In my last post, I talked about the ADHD slippery slope, the idea that behaviors associated with ADHD like procrastination and disorganization have a way of spiraling out of control. They start off with putting something off just until tomorrow or with letting just a little flexibility creep into your system of organization – and before you know what happened, you’re pulling an all nighter trying to meet a your deadline and any “system of organization” you once had is a faint memory.
Today, I’m going to follow up with a few strategies for avoiding the ADHD slippery slope. These are ways of stopping the spiral in the “spiraling out of control” aspect of ADHD. As always, if you can think of more, add them in the comments!
1. Recognize the beginning of the ADHD slippery slope
It’s easy to recognize the slippery slope when you find yourself unceremoniously deposited at the bottom of it. Seeing the slippery slope before it’s too late is more of a challenge.
I’ve accepted that with many tasks, I have to do them immediately or not at all. There’s no putting them off until a more convenient time because a more convenient time never comes.
Look for these tasks in your own life so you can do them immediately when they arise. This is especially true of shorter tasks – if something takes, say, less than five minutes to do, far easier to do it immediately and have it done with.
The mantra I like to use is right now or bust. For many tasks I know that if I don’t do them right now, they’ll get pushed off ad infinitum down the ADHD slippery slope.
2. Figure out what slopes you’re most prone to
I’ve talked a lot about the slippery slope of procrastination, but there are other kinds of ADHD slippery slopes.
Clutter is one of them. What starts with a little pile here or there can end with the total collapse of your ability to find anything or even cross your room without tripping over your own disorder.
Overcommitment is another. People with ADHD often have trouble estimating how much time a given task will take or what the consequences tomorrow will be of accepting more items into their to-do list today. What starts with taking on a little extra with here or there can end with realizing you have more commitments than there are hours in the day.
Figuring out the specific slippery slopes you’re prone to makes it easier to recognize when you’re teetering on the beginning of them. Keep an eye out for any repeating pattern in your life where a series of small failures to plan ahead ultimately adds up to a big, stressful, messy problem.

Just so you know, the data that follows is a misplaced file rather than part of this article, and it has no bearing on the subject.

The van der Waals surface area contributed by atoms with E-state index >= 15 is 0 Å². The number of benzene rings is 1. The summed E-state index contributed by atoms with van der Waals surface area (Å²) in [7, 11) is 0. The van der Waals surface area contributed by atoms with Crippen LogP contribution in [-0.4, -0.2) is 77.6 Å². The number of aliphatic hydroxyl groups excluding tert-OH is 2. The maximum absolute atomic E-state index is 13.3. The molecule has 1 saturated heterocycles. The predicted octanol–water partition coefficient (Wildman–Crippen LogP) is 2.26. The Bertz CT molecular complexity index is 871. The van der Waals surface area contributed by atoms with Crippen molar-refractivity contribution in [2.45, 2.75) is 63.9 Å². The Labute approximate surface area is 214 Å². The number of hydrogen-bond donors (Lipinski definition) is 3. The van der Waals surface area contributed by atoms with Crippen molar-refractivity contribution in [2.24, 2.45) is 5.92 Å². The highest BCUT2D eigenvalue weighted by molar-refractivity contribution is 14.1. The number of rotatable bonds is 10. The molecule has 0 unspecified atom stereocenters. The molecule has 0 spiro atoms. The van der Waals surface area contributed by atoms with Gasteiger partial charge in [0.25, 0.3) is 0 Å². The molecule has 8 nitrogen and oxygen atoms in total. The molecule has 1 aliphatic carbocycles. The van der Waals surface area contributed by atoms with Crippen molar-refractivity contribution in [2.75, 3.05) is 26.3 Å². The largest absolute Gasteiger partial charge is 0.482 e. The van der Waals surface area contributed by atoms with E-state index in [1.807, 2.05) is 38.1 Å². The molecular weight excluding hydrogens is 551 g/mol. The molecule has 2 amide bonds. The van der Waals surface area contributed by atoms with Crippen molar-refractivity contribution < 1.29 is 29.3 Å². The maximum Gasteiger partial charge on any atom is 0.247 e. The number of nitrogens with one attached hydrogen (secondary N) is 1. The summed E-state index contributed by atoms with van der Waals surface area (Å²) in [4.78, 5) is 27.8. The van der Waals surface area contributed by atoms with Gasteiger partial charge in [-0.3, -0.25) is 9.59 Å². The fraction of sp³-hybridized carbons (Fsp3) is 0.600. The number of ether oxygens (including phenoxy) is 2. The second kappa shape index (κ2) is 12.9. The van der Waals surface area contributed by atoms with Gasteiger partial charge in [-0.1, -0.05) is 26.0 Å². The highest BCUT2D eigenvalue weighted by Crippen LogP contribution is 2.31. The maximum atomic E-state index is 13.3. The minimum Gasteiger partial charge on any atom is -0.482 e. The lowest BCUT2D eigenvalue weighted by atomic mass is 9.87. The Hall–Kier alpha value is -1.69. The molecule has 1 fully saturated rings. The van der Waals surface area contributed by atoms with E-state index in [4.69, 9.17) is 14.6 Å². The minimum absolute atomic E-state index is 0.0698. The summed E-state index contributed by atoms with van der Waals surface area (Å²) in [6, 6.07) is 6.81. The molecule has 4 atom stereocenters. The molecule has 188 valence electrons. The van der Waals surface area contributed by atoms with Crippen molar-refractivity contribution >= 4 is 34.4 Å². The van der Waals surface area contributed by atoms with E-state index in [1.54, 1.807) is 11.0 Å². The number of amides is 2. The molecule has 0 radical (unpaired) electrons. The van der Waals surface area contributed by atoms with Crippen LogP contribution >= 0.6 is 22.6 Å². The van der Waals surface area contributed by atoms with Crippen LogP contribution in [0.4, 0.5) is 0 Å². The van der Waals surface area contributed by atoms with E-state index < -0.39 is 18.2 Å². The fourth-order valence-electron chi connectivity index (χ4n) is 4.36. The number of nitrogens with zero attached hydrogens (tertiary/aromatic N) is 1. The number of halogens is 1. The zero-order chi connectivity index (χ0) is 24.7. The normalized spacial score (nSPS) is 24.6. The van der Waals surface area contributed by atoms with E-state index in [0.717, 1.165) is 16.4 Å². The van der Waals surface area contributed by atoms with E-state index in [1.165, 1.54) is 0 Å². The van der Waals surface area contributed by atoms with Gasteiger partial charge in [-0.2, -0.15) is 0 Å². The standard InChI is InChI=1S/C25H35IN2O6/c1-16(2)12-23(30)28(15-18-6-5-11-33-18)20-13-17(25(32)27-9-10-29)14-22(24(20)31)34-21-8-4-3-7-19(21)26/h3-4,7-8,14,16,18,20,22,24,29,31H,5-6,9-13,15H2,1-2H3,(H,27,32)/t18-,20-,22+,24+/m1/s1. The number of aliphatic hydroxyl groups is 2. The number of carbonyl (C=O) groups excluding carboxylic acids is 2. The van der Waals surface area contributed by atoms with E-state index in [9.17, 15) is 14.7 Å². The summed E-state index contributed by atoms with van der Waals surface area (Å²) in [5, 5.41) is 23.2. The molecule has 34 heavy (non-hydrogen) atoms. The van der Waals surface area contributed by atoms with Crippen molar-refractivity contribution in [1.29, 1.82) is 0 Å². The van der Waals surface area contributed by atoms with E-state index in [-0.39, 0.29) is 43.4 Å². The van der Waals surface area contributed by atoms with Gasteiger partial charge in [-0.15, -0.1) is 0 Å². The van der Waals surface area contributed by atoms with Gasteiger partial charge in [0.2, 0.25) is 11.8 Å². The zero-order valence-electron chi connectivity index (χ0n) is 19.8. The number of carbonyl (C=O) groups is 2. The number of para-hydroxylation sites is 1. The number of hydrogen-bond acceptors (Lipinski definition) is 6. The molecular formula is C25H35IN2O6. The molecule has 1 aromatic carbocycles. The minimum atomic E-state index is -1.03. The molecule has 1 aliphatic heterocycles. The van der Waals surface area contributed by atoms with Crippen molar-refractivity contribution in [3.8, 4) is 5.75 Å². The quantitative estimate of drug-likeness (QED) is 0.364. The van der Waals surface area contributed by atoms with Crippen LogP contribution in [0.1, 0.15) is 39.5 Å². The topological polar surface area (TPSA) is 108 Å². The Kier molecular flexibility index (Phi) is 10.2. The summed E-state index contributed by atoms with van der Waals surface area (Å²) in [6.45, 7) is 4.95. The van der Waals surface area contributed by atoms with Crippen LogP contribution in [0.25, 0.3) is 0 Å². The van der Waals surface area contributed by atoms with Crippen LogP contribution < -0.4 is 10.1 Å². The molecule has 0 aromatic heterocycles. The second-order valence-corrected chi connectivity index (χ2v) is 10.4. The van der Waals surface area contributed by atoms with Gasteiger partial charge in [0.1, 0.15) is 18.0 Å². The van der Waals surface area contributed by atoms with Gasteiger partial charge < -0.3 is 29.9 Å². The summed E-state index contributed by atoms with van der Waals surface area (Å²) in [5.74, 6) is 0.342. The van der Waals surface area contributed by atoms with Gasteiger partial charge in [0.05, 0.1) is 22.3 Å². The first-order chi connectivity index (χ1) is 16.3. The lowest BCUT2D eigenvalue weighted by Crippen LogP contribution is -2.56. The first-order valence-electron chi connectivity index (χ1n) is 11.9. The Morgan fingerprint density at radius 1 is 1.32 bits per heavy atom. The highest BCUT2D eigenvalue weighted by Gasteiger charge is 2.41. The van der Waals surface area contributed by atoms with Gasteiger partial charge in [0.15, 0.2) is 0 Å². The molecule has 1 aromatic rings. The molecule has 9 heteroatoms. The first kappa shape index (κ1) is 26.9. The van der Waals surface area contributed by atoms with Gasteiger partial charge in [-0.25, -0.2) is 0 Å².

3. Make routine your friend (or at least your cautious ally)
People with ADHD can have a love-hate relationship with routine. Often, we’re at our best in environments that are stimulating, novel and engaging. But routine has a place in our repertoire of coping strategies too.
In particular, routine can help us avoid ADHD slippery slopes. If you have a certain time every day you devote to knocking items off your to-do list, less chance procrastination will kick in and cause your to-do list to fall victim to the slippery slope effect. If you clean your desk off the first day of every month, you’ll reliably cut down on the slippery slope of clutter in your life.
Routines aren’t the answer to everything, but they might be a big part of the answer to the ADHD slippery slope problem. Think of it not as a routine, but as a regularly scheduled safety check to make sure your life isn’t spiraling out of control.
The executive functioning deficits that come with ADHD can interfere with planning ahead, putting people with ADHD at risk for the slippery slope. But knowing about the slippery slope can give you the upper hand and help you recognize slippery slopes when they appear on the horizon, know what slopes you’re most likely to slide down, and use routine as a support for long-term planning. Taking these active steps in turn means avoiding the worst slippery slope of all: the slippery slope of stress, frustration and chaos.
Image: Flickr/Richard Deakins